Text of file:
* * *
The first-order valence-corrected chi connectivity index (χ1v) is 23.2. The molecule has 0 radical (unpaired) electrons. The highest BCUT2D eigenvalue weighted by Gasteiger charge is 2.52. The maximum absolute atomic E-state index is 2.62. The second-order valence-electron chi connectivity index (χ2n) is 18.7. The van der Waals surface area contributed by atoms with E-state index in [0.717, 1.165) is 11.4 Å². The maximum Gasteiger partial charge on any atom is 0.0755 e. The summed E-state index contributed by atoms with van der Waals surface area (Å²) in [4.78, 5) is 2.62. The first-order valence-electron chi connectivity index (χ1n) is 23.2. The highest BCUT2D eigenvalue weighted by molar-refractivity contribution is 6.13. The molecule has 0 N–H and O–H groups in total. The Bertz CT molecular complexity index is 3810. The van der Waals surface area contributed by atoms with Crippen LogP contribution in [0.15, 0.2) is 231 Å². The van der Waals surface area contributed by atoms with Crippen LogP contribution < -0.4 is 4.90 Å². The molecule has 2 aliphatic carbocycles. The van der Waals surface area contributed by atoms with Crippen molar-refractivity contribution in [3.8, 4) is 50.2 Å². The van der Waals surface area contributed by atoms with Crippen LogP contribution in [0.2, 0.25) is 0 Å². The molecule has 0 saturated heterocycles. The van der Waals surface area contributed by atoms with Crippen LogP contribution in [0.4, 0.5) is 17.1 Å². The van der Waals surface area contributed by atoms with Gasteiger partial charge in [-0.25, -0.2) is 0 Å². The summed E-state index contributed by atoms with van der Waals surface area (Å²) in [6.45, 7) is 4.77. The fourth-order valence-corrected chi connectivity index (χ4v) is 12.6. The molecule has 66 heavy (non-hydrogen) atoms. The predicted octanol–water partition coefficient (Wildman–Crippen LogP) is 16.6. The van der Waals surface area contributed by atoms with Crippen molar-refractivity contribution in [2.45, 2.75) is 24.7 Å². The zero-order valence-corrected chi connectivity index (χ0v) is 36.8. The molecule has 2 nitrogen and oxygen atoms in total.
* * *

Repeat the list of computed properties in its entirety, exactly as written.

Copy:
The first-order valence-corrected chi connectivity index (χ1v) is 23.2. The molecule has 0 radical (unpaired) electrons. The highest BCUT2D eigenvalue weighted by Gasteiger charge is 2.52. The maximum absolute atomic E-state index is 2.62. The second-order valence-electron chi connectivity index (χ2n) is 18.7. The van der Waals surface area contributed by atoms with E-state index in [0.717, 1.165) is 11.4 Å². The maximum Gasteiger partial charge on any atom is 0.0755 e. The summed E-state index contributed by atoms with van der Waals surface area (Å²) in [4.78, 5) is 2.62. The first-order valence-electron chi connectivity index (χ1n) is 23.2. The highest BCUT2D eigenvalue weighted by molar-refractivity contribution is 6.13. The molecule has 0 N–H and O–H groups in total. The Bertz CT molecular complexity index is 3810. The van der Waals surface area contributed by atoms with Crippen LogP contribution in [0.15, 0.2) is 231 Å². The van der Waals surface area contributed by atoms with Crippen LogP contribution < -0.4 is 4.90 Å². The molecule has 2 aliphatic carbocycles. The van der Waals surface area contributed by atoms with Crippen molar-refractivity contribution in [3.8, 4) is 50.2 Å². The van der Waals surface area contributed by atoms with Crippen LogP contribution in [0.2, 0.25) is 0 Å². The molecule has 0 saturated heterocycles. The van der Waals surface area contributed by atoms with Crippen LogP contribution in [0.4, 0.5) is 17.1 Å². The van der Waals surface area contributed by atoms with Gasteiger partial charge in [-0.25, -0.2) is 0 Å². The summed E-state index contributed by atoms with van der Waals surface area (Å²) in [6.45, 7) is 4.77. The fourth-order valence-corrected chi connectivity index (χ4v) is 12.6. The molecule has 66 heavy (non-hydrogen) atoms. The predicted octanol–water partition coefficient (Wildman–Crippen LogP) is 16.6. The van der Waals surface area contributed by atoms with Crippen molar-refractivity contribution in [2.45, 2.75) is 24.7 Å². The zero-order valence-corrected chi connectivity index (χ0v) is 36.8. The molecule has 2 nitrogen and oxygen atoms in total.